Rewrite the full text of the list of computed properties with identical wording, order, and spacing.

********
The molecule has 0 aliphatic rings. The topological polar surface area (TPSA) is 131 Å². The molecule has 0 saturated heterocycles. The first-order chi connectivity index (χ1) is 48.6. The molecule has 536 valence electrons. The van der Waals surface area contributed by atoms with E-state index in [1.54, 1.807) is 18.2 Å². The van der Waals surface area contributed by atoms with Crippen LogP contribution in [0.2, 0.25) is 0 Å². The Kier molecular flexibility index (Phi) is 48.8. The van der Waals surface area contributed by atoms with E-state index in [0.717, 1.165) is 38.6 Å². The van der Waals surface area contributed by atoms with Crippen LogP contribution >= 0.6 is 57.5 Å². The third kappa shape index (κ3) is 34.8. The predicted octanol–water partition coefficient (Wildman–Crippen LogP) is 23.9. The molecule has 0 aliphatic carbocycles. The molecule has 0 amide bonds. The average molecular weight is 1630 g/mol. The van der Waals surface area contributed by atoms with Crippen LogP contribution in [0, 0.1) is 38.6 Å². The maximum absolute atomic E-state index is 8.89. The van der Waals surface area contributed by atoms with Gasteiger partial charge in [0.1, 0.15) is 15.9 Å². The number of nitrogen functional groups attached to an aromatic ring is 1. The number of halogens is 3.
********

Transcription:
The molecule has 0 aliphatic rings. The topological polar surface area (TPSA) is 131 Å². The molecule has 0 saturated heterocycles. The first-order chi connectivity index (χ1) is 48.6. The molecule has 536 valence electrons. The van der Waals surface area contributed by atoms with E-state index in [1.54, 1.807) is 18.2 Å². The van der Waals surface area contributed by atoms with Crippen LogP contribution in [0.2, 0.25) is 0 Å². The Kier molecular flexibility index (Phi) is 48.8. The van der Waals surface area contributed by atoms with E-state index in [0.717, 1.165) is 38.6 Å². The van der Waals surface area contributed by atoms with Crippen LogP contribution >= 0.6 is 57.5 Å². The third kappa shape index (κ3) is 34.8. The predicted octanol–water partition coefficient (Wildman–Crippen LogP) is 23.9. The molecule has 0 aliphatic carbocycles. The molecule has 0 amide bonds. The average molecular weight is 1630 g/mol. The van der Waals surface area contributed by atoms with Crippen LogP contribution in [0, 0.1) is 38.6 Å². The maximum absolute atomic E-state index is 8.89. The van der Waals surface area contributed by atoms with Gasteiger partial charge in [0.1, 0.15) is 15.9 Å². The number of nitrogen functional groups attached to an aromatic ring is 1. The number of halogens is 3.